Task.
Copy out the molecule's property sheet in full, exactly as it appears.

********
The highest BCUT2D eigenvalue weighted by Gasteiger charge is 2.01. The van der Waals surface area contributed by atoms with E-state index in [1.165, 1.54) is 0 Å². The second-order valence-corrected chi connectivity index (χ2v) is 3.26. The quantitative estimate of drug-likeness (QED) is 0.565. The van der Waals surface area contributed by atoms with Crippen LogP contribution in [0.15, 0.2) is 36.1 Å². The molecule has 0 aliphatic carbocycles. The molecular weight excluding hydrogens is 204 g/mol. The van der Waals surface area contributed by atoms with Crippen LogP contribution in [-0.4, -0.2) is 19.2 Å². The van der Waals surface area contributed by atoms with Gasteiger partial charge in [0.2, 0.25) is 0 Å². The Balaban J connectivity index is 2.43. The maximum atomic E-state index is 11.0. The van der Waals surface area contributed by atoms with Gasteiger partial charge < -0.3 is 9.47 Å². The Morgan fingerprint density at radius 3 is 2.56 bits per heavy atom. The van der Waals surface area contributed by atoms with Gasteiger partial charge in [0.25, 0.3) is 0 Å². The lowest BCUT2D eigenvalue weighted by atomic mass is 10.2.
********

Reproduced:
The highest BCUT2D eigenvalue weighted by Gasteiger charge is 2.01. The van der Waals surface area contributed by atoms with E-state index in [1.165, 1.54) is 0 Å². The second-order valence-corrected chi connectivity index (χ2v) is 3.26. The quantitative estimate of drug-likeness (QED) is 0.565. The van der Waals surface area contributed by atoms with Crippen LogP contribution in [0.15, 0.2) is 36.1 Å². The molecule has 0 aliphatic carbocycles. The molecular weight excluding hydrogens is 204 g/mol. The van der Waals surface area contributed by atoms with Crippen LogP contribution in [-0.4, -0.2) is 19.2 Å². The van der Waals surface area contributed by atoms with Gasteiger partial charge in [0.2, 0.25) is 0 Å². The Balaban J connectivity index is 2.43. The maximum atomic E-state index is 11.0. The van der Waals surface area contributed by atoms with Gasteiger partial charge < -0.3 is 9.47 Å². The Morgan fingerprint density at radius 3 is 2.56 bits per heavy atom. The van der Waals surface area contributed by atoms with Gasteiger partial charge in [0.25, 0.3) is 0 Å². The lowest BCUT2D eigenvalue weighted by atomic mass is 10.2.